Formed in 1943, the NKFD was comprised of German expatriates (typically German communists) and former German soldiers who had either been captured by the Red Army.  The NKFD formerly came into existence in July 1943 with the future president of the communist German Democratic Republic, Walter Ulbricht, as its head.  The members of the NKFD published a weekly newspaper and distributed leaflets across the battlefront calling for the surrender of German troops.  They also produced radio programs and employed trucks fitted with loudspeakers which went to the front and asked German troops to lay down their arms.  The League of German Officers was formed several months later in September 1943 following the German defeat at Kursk.  Its chief was General Walther von Seydlitz, who had capitulated at Stalingrad.

In July and August 1944 the NKFD and BDO experienced their greatest successes thanks to the failure of an assassination attempt on Hitler's life on July 20th.  On July 22 eighteen senior ranking officers from what formerly had been Army Group Center crossed Soviet lines.  Army Group Center had once been a hotbed of opposition to Hitler and many officers had been complicit in a failed plot to kill Hitler in 1942.  These officers now feared for their lives in the purge that followed the failed assassination.  Two weeks later, on August 8th, Field Marshal Friedrich Paulus, the man who had surrendered the Sixth Army at Stalingrad in February 1943, also joined the NKFD, becoming the organization's highest-ranking member.  Paulus had grown increasingly critical of Hitler and the war effort throughout his captivity.  However, until this point he would not voice his opposition publicly.  Finally, with the failure of the assassination plot in 1944, Paulus declared a complete break with the Nazi regime.  He spent the rest of the war making radio broadcasts on the Eastern Front calling for Germans to turn away from Hitler and to surrender.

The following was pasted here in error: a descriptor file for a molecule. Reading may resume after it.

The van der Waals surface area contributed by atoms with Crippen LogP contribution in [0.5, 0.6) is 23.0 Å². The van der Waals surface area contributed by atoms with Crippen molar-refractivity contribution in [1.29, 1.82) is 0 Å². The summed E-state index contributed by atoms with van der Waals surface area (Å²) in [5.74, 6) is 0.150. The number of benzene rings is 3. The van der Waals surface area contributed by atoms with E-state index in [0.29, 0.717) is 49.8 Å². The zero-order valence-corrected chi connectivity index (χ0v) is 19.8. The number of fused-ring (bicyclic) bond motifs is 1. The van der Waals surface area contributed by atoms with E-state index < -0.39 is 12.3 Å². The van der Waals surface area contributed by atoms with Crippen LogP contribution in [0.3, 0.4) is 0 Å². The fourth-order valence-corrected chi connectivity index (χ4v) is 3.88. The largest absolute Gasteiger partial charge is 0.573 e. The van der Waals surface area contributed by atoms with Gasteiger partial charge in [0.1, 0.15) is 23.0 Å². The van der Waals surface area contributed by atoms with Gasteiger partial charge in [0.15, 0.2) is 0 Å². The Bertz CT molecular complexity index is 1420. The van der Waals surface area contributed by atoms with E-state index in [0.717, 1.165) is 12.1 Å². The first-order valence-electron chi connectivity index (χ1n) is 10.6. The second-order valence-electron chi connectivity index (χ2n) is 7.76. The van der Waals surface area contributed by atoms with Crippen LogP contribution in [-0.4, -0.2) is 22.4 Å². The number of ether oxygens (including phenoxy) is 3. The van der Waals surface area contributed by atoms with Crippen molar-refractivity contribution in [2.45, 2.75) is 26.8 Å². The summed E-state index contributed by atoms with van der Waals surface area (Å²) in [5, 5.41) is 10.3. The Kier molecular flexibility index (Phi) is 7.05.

The Casablanca Conference

Foreign Relations of the United States Diplomatic Papers: The Conferences at Washington, 1941-1942, and Casablanca, 1943

Casablanca Conference, February 1943

The Teheran Conference

Foreign Relations of the United States Diplomatic Papers: The Teheran Conference